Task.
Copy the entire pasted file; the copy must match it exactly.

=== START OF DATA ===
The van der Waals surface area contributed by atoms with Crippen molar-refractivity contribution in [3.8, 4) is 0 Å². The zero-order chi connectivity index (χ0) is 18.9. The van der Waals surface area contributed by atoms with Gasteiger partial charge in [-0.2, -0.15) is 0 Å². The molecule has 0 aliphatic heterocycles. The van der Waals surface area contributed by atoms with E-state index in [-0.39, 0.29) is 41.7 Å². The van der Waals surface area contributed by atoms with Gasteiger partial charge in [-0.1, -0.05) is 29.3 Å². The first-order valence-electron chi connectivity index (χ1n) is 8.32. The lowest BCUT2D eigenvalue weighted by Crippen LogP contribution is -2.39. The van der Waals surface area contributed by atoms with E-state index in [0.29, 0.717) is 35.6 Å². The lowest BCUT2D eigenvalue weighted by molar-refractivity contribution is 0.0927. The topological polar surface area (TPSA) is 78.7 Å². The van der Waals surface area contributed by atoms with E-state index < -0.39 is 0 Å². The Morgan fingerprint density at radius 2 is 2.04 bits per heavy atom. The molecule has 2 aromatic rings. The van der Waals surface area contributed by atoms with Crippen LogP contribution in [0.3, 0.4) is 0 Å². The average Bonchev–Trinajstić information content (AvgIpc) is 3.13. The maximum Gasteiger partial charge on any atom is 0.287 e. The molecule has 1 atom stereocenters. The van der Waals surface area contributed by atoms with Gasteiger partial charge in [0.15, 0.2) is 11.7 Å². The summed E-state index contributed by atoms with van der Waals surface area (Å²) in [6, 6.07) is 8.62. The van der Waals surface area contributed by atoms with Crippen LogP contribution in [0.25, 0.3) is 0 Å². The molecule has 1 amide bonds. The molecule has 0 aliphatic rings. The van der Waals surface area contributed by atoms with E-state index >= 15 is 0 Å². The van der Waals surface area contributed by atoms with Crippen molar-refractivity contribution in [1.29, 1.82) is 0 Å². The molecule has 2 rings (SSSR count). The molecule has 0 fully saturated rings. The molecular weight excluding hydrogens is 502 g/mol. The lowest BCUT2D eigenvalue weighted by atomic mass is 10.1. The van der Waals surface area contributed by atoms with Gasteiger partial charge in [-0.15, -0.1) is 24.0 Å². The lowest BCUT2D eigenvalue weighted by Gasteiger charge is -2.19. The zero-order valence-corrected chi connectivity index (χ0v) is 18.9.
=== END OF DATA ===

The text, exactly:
The van der Waals surface area contributed by atoms with Crippen molar-refractivity contribution in [3.8, 4) is 0 Å². The zero-order chi connectivity index (χ0) is 18.9. The van der Waals surface area contributed by atoms with Gasteiger partial charge in [-0.2, -0.15) is 0 Å². The molecule has 0 aliphatic heterocycles. The van der Waals surface area contributed by atoms with E-state index in [-0.39, 0.29) is 41.7 Å². The van der Waals surface area contributed by atoms with Gasteiger partial charge in [-0.1, -0.05) is 29.3 Å². The first-order valence-electron chi connectivity index (χ1n) is 8.32. The lowest BCUT2D eigenvalue weighted by Crippen LogP contribution is -2.39. The van der Waals surface area contributed by atoms with E-state index in [0.29, 0.717) is 35.6 Å². The lowest BCUT2D eigenvalue weighted by molar-refractivity contribution is 0.0927. The topological polar surface area (TPSA) is 78.7 Å². The van der Waals surface area contributed by atoms with E-state index < -0.39 is 0 Å². The Morgan fingerprint density at radius 2 is 2.04 bits per heavy atom. The molecule has 2 aromatic rings. The van der Waals surface area contributed by atoms with Crippen LogP contribution in [0.3, 0.4) is 0 Å². The average Bonchev–Trinajstić information content (AvgIpc) is 3.13. The maximum Gasteiger partial charge on any atom is 0.287 e. The molecule has 1 atom stereocenters. The van der Waals surface area contributed by atoms with Gasteiger partial charge in [0.15, 0.2) is 11.7 Å². The summed E-state index contributed by atoms with van der Waals surface area (Å²) in [6, 6.07) is 8.62. The van der Waals surface area contributed by atoms with Crippen LogP contribution in [0.25, 0.3) is 0 Å². The molecule has 1 amide bonds. The molecule has 0 aliphatic rings. The van der Waals surface area contributed by atoms with E-state index >= 15 is 0 Å². The van der Waals surface area contributed by atoms with Crippen molar-refractivity contribution in [1.29, 1.82) is 0 Å². The molecule has 2 rings (SSSR count). The molecule has 0 fully saturated rings. The molecular weight excluding hydrogens is 502 g/mol. The lowest BCUT2D eigenvalue weighted by atomic mass is 10.1. The van der Waals surface area contributed by atoms with Gasteiger partial charge in [-0.15, -0.1) is 24.0 Å². The lowest BCUT2D eigenvalue weighted by Gasteiger charge is -2.19. The zero-order valence-corrected chi connectivity index (χ0v) is 18.9.